The Gifts of Imperfection by Brené Brown

The Gifts of Imperfection: Let Go of Who You Think You're Supposed to Be and Embrace Who You Are
The Gifts of Imperfection: Let Go of Who You Think You’re Supposed to Be and Embrace Who You Are by Brené Brown
My rating: 3 of 5 stars

Divided into ten “Guideposts,” The Gifts of Imperfection combines Brown’s research on wholehearted living with insights from her personal life as she tries to implement what she’s learned.

This book is somewhere between self-help and memoir, which makes it a bit tough to categorize. I appreciate that Brown avoids the rah-rah optimism of many self-help books. That kind of crap really annoys me, and I would have dropped this book with much haste had I detected that kind of thing in it. Read More

Vulnerability and Shame

My friend Linda shared with me two TED talks by Brené Brown, one about vulnerability and one about shame. I listened to both while my daughter read in her room and my son pretended to nap and I baked cookies and prepared a casserole for a church potluck tonight.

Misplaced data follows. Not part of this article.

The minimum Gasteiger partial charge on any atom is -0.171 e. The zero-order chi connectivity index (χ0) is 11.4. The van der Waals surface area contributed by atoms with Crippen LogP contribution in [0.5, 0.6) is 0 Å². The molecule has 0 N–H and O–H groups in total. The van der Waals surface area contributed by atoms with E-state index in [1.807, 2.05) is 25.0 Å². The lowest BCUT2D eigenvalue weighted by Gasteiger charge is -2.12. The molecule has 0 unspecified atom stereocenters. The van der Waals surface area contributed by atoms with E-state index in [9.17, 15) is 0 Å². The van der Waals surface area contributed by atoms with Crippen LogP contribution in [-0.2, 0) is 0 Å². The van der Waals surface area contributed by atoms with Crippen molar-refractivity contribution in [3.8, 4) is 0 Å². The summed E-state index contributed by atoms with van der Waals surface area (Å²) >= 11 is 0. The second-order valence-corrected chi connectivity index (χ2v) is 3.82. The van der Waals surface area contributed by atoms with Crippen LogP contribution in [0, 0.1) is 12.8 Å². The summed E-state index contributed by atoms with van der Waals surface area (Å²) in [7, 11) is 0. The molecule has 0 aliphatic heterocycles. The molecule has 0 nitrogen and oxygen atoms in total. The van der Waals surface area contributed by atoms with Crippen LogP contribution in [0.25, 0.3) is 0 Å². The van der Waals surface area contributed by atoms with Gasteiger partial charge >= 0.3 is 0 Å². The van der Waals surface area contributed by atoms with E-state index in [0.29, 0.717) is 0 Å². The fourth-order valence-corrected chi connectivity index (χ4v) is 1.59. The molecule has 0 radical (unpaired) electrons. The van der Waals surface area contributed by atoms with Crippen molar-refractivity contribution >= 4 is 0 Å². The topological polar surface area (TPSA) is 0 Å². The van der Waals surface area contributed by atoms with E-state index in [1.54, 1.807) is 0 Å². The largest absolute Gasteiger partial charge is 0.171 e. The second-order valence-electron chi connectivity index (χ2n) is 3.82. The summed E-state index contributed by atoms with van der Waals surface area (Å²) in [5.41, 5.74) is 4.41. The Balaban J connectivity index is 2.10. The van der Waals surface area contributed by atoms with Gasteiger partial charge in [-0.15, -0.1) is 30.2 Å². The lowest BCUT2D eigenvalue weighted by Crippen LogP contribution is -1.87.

Both talks are excellent and filled with great insights, but this piece from the one about shame really hit home for me:

“As much as I was frustrated about not being able to get my work out to the world, there was a part of me that was working very hard to engineer staying small, staying right under the radar.”

I was talking to another friend on the phone recently, and I said that as much as I’d like to be known and respected as a writer, I’m not sure I really want to be that well known because I don’t really want to feel like I’m in the public eye. I don’t want my face out there. I don’t want that fame or that scrutiny.

And—because she’s a very good friend—my friend said, “Yeah, I’m not going to let you go with that. I’m not going to let you use that excuse.”

I don’t have much more to say about this right now. I just like the talks and thought I’d share them and what was percolating for me (as a person who blogs under a pseudonym) and see what you all think about them.

If you’ve seen these TED talks, what struck you about them? What role do shame and vulnerability play in your life? Do you avoid vulnerability or do you lean into it? (Or do you do a little of each?)

If you haven’t seen the talks, I’ve included links to them in the first sentence of this post, and here they are again:

Brené Brown: The Power of Vulnerability

Brené Brown: Listening to Shame